When this examination of metapatterns continues into squares and cubes, the pattern of differences reveals itself in all its glory. A spreadsheet is easily created to automate the differences, determine whether we have a seg, square, cube, seg of cubes, et al., and to determine the coefficient which turns out to be the value within the metapattern. Removing the effect from the data and repeating continues to give us significantly smaller shapes until we get to the remainder. Expanding this metapattern to base x then reveals the equation for the metapattern.

The metapattern 1234 (pronounced one-two-three-four) has the data that generated it placed into the spreadsheet and the equation +1x^3 +2x^2 +3x^1 + 4x^0 is automatically generated. Having established the simple rules of deriving a polynomial from metapatterns, new data that is not conducive to Base Number Sheets, such as positive and negative non-integer coefficients are still derivable by the rules. View-only spreadsheet at .


The ability to visualize numbers, SubQuanning, observe the metapatterns, see the importance of differences, and then derive the polynomials lay the foundation for a rich, powerful, and easily understood foundation for science, technology, engineering, and mathematics (STEM)!!

Four Steps to Polynomial Derivation (steps 1 and 2)
posted 12/3/2010

1) SubQuanning & 3-D SubQuanning: Learn how to name quantities in containers.

The foundation of numbers must start with recognition. Traditionally this is taught at the same time as the alphabet. (See 'Teaching Counting') Regardless of where an individual is in their understanding of numbers, the recognition of numbers by SubQuanning is absent due to SubQuanning's recent discovery. In 2008, was developed as a prototype to enable number recognition by Subquanning. A visit to this site reveals five discoveries, named Discovery 0 through Discovery 4. For each Discovery there are three buttons: discover, hone, and master.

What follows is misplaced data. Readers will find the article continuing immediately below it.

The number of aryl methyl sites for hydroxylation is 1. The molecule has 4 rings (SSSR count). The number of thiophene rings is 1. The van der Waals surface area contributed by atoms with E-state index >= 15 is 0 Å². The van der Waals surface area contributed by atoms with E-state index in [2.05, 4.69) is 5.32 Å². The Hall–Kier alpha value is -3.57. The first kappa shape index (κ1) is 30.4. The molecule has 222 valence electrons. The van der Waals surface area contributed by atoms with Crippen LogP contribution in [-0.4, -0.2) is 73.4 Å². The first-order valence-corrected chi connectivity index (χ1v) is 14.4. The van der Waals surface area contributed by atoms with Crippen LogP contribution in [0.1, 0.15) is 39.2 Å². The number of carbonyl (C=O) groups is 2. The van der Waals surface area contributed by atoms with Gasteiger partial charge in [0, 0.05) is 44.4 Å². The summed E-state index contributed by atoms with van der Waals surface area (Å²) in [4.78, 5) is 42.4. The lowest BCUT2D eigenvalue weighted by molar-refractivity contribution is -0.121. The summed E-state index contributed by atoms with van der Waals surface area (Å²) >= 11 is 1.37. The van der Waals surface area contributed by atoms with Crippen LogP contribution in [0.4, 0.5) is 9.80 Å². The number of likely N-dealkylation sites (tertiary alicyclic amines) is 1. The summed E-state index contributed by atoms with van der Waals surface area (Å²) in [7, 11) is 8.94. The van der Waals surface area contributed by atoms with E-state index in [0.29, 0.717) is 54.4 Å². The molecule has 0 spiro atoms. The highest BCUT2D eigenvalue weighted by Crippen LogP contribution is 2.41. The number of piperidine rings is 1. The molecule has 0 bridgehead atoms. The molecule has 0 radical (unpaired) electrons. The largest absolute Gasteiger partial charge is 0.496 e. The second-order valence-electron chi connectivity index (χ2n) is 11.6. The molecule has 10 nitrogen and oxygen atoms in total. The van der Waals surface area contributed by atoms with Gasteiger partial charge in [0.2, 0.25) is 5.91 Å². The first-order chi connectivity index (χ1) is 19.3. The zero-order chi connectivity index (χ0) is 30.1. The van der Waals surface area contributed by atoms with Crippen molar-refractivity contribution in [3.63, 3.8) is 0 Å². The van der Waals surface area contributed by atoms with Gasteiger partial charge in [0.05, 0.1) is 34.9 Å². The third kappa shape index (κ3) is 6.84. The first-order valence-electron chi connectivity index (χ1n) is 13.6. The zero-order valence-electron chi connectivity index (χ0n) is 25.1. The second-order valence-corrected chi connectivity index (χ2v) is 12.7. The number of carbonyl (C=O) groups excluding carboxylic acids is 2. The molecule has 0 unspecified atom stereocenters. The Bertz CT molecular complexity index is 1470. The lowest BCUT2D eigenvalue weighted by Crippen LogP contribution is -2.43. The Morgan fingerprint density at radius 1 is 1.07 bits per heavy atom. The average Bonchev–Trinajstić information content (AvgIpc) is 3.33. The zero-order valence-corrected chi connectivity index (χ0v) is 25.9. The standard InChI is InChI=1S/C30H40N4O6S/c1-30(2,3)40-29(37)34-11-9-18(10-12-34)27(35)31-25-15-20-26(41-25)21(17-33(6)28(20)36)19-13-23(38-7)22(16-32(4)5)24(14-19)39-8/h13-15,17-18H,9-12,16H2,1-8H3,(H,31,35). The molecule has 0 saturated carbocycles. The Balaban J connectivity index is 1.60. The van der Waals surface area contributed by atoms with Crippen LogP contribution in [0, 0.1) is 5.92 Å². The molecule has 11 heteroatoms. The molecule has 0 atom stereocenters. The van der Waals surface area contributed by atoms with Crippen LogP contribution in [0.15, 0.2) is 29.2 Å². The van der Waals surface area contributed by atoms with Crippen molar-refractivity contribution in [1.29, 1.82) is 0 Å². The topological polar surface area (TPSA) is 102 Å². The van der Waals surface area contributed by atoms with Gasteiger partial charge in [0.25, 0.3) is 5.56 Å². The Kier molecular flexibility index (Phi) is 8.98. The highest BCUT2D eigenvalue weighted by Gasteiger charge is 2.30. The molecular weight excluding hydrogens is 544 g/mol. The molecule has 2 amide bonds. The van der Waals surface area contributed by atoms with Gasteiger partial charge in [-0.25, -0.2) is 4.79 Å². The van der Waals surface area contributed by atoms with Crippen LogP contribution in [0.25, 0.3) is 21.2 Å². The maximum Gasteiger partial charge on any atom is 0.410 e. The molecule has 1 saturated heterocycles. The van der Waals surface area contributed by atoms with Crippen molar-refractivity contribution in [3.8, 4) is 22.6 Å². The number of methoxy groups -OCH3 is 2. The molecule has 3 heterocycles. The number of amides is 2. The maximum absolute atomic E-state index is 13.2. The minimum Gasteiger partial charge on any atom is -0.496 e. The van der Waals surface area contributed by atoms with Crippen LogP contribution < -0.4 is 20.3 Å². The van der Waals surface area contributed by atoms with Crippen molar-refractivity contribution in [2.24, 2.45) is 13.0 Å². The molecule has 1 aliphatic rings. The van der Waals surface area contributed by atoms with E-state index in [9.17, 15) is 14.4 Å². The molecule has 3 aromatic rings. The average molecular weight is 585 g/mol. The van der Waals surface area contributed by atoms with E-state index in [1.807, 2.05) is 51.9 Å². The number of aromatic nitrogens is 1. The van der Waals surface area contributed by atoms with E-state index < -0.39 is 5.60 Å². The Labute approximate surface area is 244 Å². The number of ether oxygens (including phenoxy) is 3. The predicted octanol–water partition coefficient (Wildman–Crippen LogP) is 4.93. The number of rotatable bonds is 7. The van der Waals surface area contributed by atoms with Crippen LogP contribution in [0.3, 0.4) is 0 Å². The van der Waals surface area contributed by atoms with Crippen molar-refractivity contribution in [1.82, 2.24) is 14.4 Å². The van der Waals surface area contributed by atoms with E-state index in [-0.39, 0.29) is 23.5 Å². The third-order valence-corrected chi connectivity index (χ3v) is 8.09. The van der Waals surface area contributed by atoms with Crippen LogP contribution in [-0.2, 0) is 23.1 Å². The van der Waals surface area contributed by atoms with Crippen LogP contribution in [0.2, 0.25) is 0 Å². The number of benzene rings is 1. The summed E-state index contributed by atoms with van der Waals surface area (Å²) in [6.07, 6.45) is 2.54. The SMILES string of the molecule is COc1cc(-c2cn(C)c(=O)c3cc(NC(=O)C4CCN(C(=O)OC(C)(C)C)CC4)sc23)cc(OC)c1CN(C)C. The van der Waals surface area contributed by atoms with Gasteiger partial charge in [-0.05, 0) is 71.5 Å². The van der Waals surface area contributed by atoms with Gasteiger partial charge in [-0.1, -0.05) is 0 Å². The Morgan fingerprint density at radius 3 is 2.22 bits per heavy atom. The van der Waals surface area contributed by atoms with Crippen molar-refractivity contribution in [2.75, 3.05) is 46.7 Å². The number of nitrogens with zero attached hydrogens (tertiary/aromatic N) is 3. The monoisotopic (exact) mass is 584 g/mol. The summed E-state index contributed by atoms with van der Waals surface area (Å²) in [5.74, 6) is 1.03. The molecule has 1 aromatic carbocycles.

The discover button reveals what is to be covered. The hone button generates a more varied sample for discovery, and the mastered button is not currently enabled. Briefly, Discovery 0 establishes a base line for an individuals recognition and key-press response times as the numeric symbol is displayed along with a SubQuanned quantity. Discovery 1 allows individuals to discover that they can recognize quantities instantly (This is very close to the concept of subitizing except for the organized layout.). Discovery 2 displays two base A (ten) digits to scale. Discovery 3 displays two digits in a random base, and Discovery 4 displays three normalized base A integers.